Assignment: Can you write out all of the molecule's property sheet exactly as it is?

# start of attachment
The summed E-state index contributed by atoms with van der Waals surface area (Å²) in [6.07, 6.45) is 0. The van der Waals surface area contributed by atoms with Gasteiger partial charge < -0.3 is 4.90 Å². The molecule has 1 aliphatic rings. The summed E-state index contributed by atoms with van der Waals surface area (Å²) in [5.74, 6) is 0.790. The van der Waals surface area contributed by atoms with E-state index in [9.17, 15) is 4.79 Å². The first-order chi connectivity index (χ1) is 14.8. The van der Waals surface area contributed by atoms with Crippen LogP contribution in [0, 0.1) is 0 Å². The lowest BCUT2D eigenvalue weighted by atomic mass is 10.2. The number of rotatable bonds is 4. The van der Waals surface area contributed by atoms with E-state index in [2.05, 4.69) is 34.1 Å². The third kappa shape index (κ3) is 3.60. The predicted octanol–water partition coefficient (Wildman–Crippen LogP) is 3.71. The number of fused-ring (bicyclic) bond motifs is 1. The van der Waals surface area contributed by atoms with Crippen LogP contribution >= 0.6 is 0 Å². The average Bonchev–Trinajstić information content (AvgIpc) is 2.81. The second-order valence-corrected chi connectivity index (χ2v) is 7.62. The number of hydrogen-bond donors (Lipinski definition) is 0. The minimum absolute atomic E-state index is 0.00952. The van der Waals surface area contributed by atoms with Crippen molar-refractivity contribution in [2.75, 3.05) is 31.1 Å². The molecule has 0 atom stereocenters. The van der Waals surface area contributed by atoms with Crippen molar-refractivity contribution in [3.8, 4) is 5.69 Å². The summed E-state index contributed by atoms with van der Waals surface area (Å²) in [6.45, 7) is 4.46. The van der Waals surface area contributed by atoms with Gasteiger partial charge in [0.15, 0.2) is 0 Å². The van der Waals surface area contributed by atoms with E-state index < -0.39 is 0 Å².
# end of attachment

The summed E-state index contributed by atoms with van der Waals surface area (Å²) in [6.07, 6.45) is 0. The van der Waals surface area contributed by atoms with Gasteiger partial charge < -0.3 is 4.90 Å². The molecule has 1 aliphatic rings. The summed E-state index contributed by atoms with van der Waals surface area (Å²) in [5.74, 6) is 0.790. The van der Waals surface area contributed by atoms with E-state index in [9.17, 15) is 4.79 Å². The first-order chi connectivity index (χ1) is 14.8. The van der Waals surface area contributed by atoms with Crippen LogP contribution in [0, 0.1) is 0 Å². The lowest BCUT2D eigenvalue weighted by atomic mass is 10.2. The number of rotatable bonds is 4. The van der Waals surface area contributed by atoms with E-state index in [2.05, 4.69) is 34.1 Å². The third kappa shape index (κ3) is 3.60. The predicted octanol–water partition coefficient (Wildman–Crippen LogP) is 3.71. The number of fused-ring (bicyclic) bond motifs is 1. The van der Waals surface area contributed by atoms with Crippen LogP contribution >= 0.6 is 0 Å². The average Bonchev–Trinajstić information content (AvgIpc) is 2.81. The second-order valence-corrected chi connectivity index (χ2v) is 7.62. The number of hydrogen-bond donors (Lipinski definition) is 0. The minimum absolute atomic E-state index is 0.00952. The van der Waals surface area contributed by atoms with Crippen molar-refractivity contribution in [2.75, 3.05) is 31.1 Å². The molecule has 0 atom stereocenters. The van der Waals surface area contributed by atoms with Crippen molar-refractivity contribution in [3.8, 4) is 5.69 Å². The summed E-state index contributed by atoms with van der Waals surface area (Å²) in [6.45, 7) is 4.46. The van der Waals surface area contributed by atoms with Gasteiger partial charge in [0.15, 0.2) is 0 Å². The van der Waals surface area contributed by atoms with E-state index < -0.39 is 0 Å².